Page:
Globalisation contested: an international political economy of work - Louise Amoore - Google книги
Most are national gateways Buenos Aires, Toronto, etc. The three zones of command power represent the core , the gateways represent the semi-periphery part service core, part mega-city peripheral processes , and the rest, the background of the map is the periphery by definition a place with no dynamic cities.
In world-systems analysis, the USA is in hegemonic decline as it uses political-military power to compensate for declining economic power: just as the growth of the British Empire occurred after British economic dominance in the industrial revolution, so we should expect historical figures like Bush to appear, using up American wealth with great political bravado.
However both these arguments treat the USA as an undifferentiated geographical unit — I think a good dose of Jacobsean social science is needed to rectify this.
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However, I think a rather different geohistorical idea is much more useful for understanding contemporary US military adventures — sectionalism. US history can be framed through its North-South divide :. Sectional compromise from Constitution to Civil War. The North is a world of makers and traders.
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- Globalisation Contested: An international political economy of work - Louise Amoore - Google Libri.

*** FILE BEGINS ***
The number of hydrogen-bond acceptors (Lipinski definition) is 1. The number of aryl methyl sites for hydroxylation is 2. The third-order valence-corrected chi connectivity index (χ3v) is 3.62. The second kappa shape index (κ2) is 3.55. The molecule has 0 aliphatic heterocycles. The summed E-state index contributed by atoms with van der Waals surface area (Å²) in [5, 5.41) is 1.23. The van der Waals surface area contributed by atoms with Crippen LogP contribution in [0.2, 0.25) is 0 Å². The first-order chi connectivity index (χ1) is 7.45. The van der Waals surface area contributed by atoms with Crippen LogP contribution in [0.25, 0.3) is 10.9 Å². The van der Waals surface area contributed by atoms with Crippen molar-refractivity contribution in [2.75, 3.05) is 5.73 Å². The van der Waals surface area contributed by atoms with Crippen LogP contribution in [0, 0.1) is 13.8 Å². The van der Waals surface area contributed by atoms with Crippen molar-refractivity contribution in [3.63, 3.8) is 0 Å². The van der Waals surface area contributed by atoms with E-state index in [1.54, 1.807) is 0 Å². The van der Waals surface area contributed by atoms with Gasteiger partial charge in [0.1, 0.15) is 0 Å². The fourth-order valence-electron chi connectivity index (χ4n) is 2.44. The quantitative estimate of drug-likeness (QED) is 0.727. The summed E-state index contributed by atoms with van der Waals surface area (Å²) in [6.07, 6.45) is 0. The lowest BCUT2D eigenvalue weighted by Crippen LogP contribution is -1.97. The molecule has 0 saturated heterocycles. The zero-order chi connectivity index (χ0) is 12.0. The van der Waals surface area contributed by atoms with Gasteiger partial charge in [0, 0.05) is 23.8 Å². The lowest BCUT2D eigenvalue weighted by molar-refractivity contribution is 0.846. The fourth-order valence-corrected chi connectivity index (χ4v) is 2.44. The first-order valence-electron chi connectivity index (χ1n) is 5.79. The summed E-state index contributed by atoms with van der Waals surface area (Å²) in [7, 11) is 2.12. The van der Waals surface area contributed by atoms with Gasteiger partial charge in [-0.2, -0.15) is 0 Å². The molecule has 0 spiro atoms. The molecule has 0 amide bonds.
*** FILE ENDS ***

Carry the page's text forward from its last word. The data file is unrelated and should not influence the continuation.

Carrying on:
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- Globalization and Globalism | SpringerLink.
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Northern cities were the builders of US hegemony : after the Civil War they made the US the dominant economic power in the world culminating in its immense pre-eminence in the mid-twentieth century. In contrast the South is a world of soldiers and circuses.
Globalization Contested: An International Political Economy of Work
Along side the numerous army and navy bases we find the playground of America in music New Orleans jazz, Memphis blues, Nashville country , films Hollywood and vacations Disneyland, Disneyworld, Las Vegas. Wealth historically created in the North is squandered in the South, both domestically play and internationally war and military bases. Figure 4. John F Kennedy in was the last politician from the North to win the presidency. There is another President from the North, Gerald Ford of Michigan, but he only became President when Nixon resigned; in the next election he lost to the Southerner Carter.
The lesson is: Southerners beat Northerners whatever the party labels. By its nature, a public lecture does not have a list of references but readers less familiar with the subject matter may find a brief introduction to some key references useful. Finally, to keep abreast of the latter, reference should be made to the Globalization and World Cities GaWC web-site: www. Loughborough University, P. Taylor lboro.